So Heath Ledger, the young actor, is dead of unknown causes. I don’t know much about him, I did not have any kind of personal interaction with him so I don’t need to know much about him — I liked some of his movies, he was young, it’s tragic to see a life ended so early.
Those demented ghouls at Westboro Baptist Church have a different point of view, though.
It’s just a lunatic ranting his hate, but that last paragraph is fascinating.
Heath Ledger is now in Hell, and has begun serving his eternal sentence there — beside which, nothing else about Heath Ledger is relevant or consequential.
That epitomizes the problem, I think. There is a kind of sliding scale of belief: most of us value our lives to some degree, and consider how we spend our three score and ten to be important; then there are people who attach some degree of importance on an afterlife they’ve imagined, and consider this hypothetical eternity to be a matter of concern. Atheists have the scale pegged way over to the left and see this little slice of time we have as all we have, and therefore the only thing we have to make work. Most religious people have the dial turned up a little to the right — they are clearly operationally secular, spending most of their time on work and family, and socking away a little Sunday prayer time for an anticipated and wholly delusional Heaven. We can all live with that.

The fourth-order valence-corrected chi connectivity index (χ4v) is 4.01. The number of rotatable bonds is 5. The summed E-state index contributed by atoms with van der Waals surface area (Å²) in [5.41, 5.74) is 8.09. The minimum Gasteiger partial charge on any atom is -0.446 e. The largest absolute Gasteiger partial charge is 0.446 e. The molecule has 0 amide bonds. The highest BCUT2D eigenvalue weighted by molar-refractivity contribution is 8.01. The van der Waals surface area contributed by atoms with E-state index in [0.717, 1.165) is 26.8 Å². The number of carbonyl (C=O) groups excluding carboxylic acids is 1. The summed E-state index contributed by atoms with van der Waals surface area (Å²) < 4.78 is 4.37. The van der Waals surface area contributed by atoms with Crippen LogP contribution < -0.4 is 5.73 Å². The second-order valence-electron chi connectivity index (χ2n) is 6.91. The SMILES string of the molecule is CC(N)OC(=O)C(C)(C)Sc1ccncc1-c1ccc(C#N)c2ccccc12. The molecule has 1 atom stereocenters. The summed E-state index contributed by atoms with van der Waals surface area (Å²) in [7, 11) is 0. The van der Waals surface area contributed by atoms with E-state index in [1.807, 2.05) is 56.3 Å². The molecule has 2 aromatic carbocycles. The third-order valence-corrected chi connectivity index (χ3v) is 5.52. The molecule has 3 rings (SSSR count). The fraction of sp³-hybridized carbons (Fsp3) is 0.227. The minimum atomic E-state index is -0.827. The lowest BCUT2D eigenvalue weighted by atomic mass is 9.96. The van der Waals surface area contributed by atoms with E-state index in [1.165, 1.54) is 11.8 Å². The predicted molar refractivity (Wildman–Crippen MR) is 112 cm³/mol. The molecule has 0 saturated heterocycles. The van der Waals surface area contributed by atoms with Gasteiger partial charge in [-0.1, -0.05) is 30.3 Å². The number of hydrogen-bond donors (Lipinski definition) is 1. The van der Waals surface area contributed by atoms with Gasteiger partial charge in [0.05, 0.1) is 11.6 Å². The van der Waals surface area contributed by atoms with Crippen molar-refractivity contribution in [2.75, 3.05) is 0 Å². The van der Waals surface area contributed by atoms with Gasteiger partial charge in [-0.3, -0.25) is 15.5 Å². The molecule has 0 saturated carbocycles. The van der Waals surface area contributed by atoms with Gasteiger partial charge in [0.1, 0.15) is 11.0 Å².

But then there are these wackos like Fred Phelps who have the dial turned so far to the right that they place a higher priority in their fantasies about what they’ll be doing after they’re dead over what they’re doing with their life right now. That’s where religion becomes a great evil, where it destroys lives and compels people to commit acts that are materially insane, but make great logical sense to people infected with the idea that there is an eternity of consequence for trivial transgressions against a shared belief.
This is why we have to strike right at the root of religious belief. It’s an unfounded expectation of a magic post-mortem resuscitation in a new universe with different rules that has the potential to completely change the equation about how we live our lives in this brief span — and not for the better, as proponents pretend — and to those of us who care about our lives, our world, and our legacy rather than our imagined ghost-existence, that matters.
P.S. Note the inconsistency in Phelps’ position, too. If what Heath Ledger did in his life is such a tiny, irrelevant fragment of god’s great plan for his existence, why is his role in a movie Fred Phelps didn’t like so important that it dictates an eternity of pain?